As ocean temperatures continue to soar, the world’s coral reefs all over the world are in danger from climate change, disease, and destructive human activities. In response, scientists are testing various ways to help, from intentionally bleaching them to preserve fragments to coloring their larvae to study reproduction, and transplanting coral fragments to regrow damaged reefs. 

According to a study published March 8 in the journal Current Biology, planting new coral in some degraded reefs can help it grow just as quickly as healthy reefs after only four years. The study was conducted at the Mars Coral Reef Restoration Programme in South Sulawesi, Indonesia, one of the biggest reef restoration projects in the world.

[Related: World’s largest known deep-sea coral reef is bigger than Vermont.]

“Large areas of reefs in South Sulawesi have been destroyed by destructive dynamite fishing 30 to 40 years ago,” Ines D. Lange, a study co-author and marine biologist at the University of Exeter, tells PopSci. “The degraded areas have not recovered since, as loose coral fragments rolling around on the ground crush any new coral larvae that try to settle.”

Dynamite or blast fishing is an illegal practice where explosives are thrown into the water to stun or kill fish. Coral reef species can pay a hefty price, as the blasts can loosen coral fragments and the indiscriminate killing of anything nearby disrupts the food web. 

A damaged coral reef in Sulawesi, Indonesia
A damaged coral reef in Sulawesi, Indonesia. CREDIT: The Ocean Agency

The Mars program is working to restore degraded reefs by transplanting these coral fragments onto a network of interconnected structures called Reef Stars. These sand-coated steel frames that help keep them in place.

A team from the University of Exeter collaborated with the Research Center for Oceanography, National Research and Innovation Agency in Indonesia, Mars Sustainable Solutions, and Lancaster University to monitor reef carbonate budgets as the Reef Stars were planted. A reef carbonate budget is the net production or erosion of reef framework over time. They’re a key predictor of a reef’s ability to grow, keep up with rising sea levels, protect the coast from storms, and provide a key habitat for reef animals. 

A sand covered open cage is placed over an area of reef by a diver
Reef Stars are installed in degraded areas to stabilize loose rubble and kickstart rapid coral growth. CREDIT: The Ocean Agency

After planting the Reef Stars, the team measured the carbonate budgets on the restored reef sites after a few months, one year, two years, and four years. These measurements gave them a sense of the rate that the reef’s functions were returning to normal. To compare, they also measured the carbonate budgets of degraded reefs and healthy control sites.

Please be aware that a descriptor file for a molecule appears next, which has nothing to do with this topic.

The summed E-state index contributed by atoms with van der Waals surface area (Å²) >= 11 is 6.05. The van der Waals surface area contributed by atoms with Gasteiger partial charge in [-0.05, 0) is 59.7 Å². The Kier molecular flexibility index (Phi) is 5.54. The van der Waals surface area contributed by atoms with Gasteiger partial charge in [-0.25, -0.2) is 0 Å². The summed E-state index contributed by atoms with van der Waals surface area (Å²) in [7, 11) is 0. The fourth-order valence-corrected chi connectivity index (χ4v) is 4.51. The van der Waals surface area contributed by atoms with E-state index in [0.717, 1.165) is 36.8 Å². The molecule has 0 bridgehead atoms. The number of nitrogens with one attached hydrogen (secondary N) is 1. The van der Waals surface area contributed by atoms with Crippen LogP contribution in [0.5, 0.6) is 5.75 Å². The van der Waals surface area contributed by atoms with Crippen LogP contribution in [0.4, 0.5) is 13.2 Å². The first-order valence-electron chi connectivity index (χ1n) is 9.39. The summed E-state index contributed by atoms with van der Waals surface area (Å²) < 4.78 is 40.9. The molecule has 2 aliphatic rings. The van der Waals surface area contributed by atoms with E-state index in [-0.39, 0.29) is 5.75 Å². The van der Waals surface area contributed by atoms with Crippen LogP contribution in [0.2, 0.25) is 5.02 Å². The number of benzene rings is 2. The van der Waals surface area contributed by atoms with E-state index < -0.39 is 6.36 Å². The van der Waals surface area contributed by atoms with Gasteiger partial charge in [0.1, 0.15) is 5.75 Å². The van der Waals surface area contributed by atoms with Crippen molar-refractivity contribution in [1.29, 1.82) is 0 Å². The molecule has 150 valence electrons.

[Related: Some Pacific coral reefs can keep pace with a warming ocean.]

In the years after coral transplantation, coral cover, colony size, and carbonate production tripled, according to the study. After four years, the restored sites were nearly indistinguishable from nearby healthy reefs. They were growing at the same speed as healthy reefs, while providing a similar habitat for marine life and protecting adjacent islands from coastal erosion and storm waves.

“We did not expect to see a full recovery of overall reef growth in such a short time, which was a very positive surprise,” says Lange.

Ocean photo

However, the composition of the reef community on the restoration site in this study was different from what usually makes up a healthy coral community. This is because the transplanted coral fragments were a mix of different branching coral types. The community composition may affect how well the reef’s structure holds up for some larger marine species and the resilience to future heat waves, since branching corals are more sensitive to bleaching.

Longer-term study is necessary to see what happens to the restored reefs over time, but Lange says that this work is an example of how active management can help boost the reef’s resilience. The team is hopeful that the restored reefs will naturally recruit a more diverse mix of coral species over time. 

“We are currently investigating other ecosystem functions on the same restored reefs to get a bigger picture of the ability of reef restoration to bring back fully functioning reef ecosystems,” Lange says. “It would also be interesting to use the same methods as in this study on other reef restoration projects worldwide to assess the recovery in different environmental settings or across different restoration methods.”